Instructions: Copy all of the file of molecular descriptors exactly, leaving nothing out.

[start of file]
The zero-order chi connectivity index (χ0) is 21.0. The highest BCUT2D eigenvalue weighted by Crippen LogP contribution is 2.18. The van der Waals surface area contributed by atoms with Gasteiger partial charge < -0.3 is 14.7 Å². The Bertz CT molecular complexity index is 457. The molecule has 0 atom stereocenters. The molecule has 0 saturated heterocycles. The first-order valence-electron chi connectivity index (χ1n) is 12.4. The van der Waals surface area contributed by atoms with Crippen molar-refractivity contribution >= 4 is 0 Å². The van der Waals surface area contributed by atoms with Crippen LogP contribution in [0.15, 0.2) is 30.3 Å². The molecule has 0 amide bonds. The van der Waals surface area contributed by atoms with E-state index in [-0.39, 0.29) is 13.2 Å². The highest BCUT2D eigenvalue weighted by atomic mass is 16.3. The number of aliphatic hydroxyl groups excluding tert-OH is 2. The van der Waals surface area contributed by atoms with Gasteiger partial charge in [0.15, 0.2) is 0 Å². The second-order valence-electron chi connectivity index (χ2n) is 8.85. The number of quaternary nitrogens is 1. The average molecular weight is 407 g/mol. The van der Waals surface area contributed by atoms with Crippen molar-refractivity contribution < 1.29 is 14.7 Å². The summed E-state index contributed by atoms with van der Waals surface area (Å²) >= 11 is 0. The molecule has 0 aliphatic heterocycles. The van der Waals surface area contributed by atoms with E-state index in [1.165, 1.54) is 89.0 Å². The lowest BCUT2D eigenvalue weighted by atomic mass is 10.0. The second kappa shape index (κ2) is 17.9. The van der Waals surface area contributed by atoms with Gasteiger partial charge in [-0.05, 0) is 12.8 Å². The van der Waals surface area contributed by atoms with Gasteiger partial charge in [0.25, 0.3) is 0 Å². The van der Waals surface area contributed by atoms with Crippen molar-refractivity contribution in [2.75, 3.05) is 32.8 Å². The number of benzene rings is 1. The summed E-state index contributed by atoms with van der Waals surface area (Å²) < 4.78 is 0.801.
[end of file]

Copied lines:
The zero-order chi connectivity index (χ0) is 21.0. The highest BCUT2D eigenvalue weighted by Crippen LogP contribution is 2.18. The van der Waals surface area contributed by atoms with Gasteiger partial charge < -0.3 is 14.7 Å². The Bertz CT molecular complexity index is 457. The molecule has 0 atom stereocenters. The molecule has 0 saturated heterocycles. The first-order valence-electron chi connectivity index (χ1n) is 12.4. The van der Waals surface area contributed by atoms with Crippen molar-refractivity contribution >= 4 is 0 Å². The van der Waals surface area contributed by atoms with Crippen LogP contribution in [0.15, 0.2) is 30.3 Å². The molecule has 0 amide bonds. The van der Waals surface area contributed by atoms with E-state index in [-0.39, 0.29) is 13.2 Å². The highest BCUT2D eigenvalue weighted by atomic mass is 16.3. The number of aliphatic hydroxyl groups excluding tert-OH is 2. The van der Waals surface area contributed by atoms with Gasteiger partial charge in [0.15, 0.2) is 0 Å². The second-order valence-electron chi connectivity index (χ2n) is 8.85. The number of quaternary nitrogens is 1. The average molecular weight is 407 g/mol. The van der Waals surface area contributed by atoms with Crippen molar-refractivity contribution < 1.29 is 14.7 Å². The summed E-state index contributed by atoms with van der Waals surface area (Å²) >= 11 is 0. The molecule has 0 aliphatic heterocycles. The van der Waals surface area contributed by atoms with E-state index in [1.165, 1.54) is 89.0 Å². The lowest BCUT2D eigenvalue weighted by atomic mass is 10.0. The second kappa shape index (κ2) is 17.9. The van der Waals surface area contributed by atoms with Gasteiger partial charge in [-0.05, 0) is 12.8 Å². The van der Waals surface area contributed by atoms with Gasteiger partial charge in [0.25, 0.3) is 0 Å². The van der Waals surface area contributed by atoms with Crippen molar-refractivity contribution in [2.75, 3.05) is 32.8 Å². The number of benzene rings is 1. The summed E-state index contributed by atoms with van der Waals surface area (Å²) < 4.78 is 0.801.